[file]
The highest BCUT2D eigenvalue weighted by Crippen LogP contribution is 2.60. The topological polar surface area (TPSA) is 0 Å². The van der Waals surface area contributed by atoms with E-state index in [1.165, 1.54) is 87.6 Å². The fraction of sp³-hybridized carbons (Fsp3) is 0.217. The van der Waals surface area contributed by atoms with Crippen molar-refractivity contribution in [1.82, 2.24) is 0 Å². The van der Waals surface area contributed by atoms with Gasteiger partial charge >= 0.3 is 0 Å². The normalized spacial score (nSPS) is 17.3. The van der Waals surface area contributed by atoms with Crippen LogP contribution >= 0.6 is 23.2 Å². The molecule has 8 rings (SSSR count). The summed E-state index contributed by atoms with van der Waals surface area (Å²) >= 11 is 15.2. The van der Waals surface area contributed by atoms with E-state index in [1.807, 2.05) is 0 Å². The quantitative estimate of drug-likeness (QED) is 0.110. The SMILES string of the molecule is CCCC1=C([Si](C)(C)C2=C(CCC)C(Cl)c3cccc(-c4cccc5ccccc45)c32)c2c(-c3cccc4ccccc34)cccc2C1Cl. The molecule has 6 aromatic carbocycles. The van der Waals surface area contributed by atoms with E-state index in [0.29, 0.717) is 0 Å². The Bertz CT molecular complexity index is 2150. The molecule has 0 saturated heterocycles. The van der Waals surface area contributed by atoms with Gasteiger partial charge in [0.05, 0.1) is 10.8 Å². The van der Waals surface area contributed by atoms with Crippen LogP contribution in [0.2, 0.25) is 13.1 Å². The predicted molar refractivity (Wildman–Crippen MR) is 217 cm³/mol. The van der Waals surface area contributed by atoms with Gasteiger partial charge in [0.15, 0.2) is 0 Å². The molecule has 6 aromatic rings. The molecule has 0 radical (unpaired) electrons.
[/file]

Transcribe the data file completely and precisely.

The highest BCUT2D eigenvalue weighted by Crippen LogP contribution is 2.60. The topological polar surface area (TPSA) is 0 Å². The van der Waals surface area contributed by atoms with E-state index in [1.165, 1.54) is 87.6 Å². The fraction of sp³-hybridized carbons (Fsp3) is 0.217. The van der Waals surface area contributed by atoms with Crippen molar-refractivity contribution in [1.82, 2.24) is 0 Å². The van der Waals surface area contributed by atoms with Gasteiger partial charge >= 0.3 is 0 Å². The normalized spacial score (nSPS) is 17.3. The van der Waals surface area contributed by atoms with Crippen LogP contribution >= 0.6 is 23.2 Å². The molecule has 8 rings (SSSR count). The summed E-state index contributed by atoms with van der Waals surface area (Å²) >= 11 is 15.2. The van der Waals surface area contributed by atoms with E-state index in [1.807, 2.05) is 0 Å². The quantitative estimate of drug-likeness (QED) is 0.110. The SMILES string of the molecule is CCCC1=C([Si](C)(C)C2=C(CCC)C(Cl)c3cccc(-c4cccc5ccccc45)c32)c2c(-c3cccc4ccccc34)cccc2C1Cl. The molecule has 6 aromatic carbocycles. The van der Waals surface area contributed by atoms with E-state index in [0.29, 0.717) is 0 Å². The Bertz CT molecular complexity index is 2150. The molecule has 0 saturated heterocycles. The van der Waals surface area contributed by atoms with Gasteiger partial charge in [0.05, 0.1) is 10.8 Å². The van der Waals surface area contributed by atoms with Crippen LogP contribution in [0.2, 0.25) is 13.1 Å². The predicted molar refractivity (Wildman–Crippen MR) is 217 cm³/mol. The van der Waals surface area contributed by atoms with Gasteiger partial charge in [0.15, 0.2) is 0 Å². The molecule has 6 aromatic rings. The molecule has 0 radical (unpaired) electrons.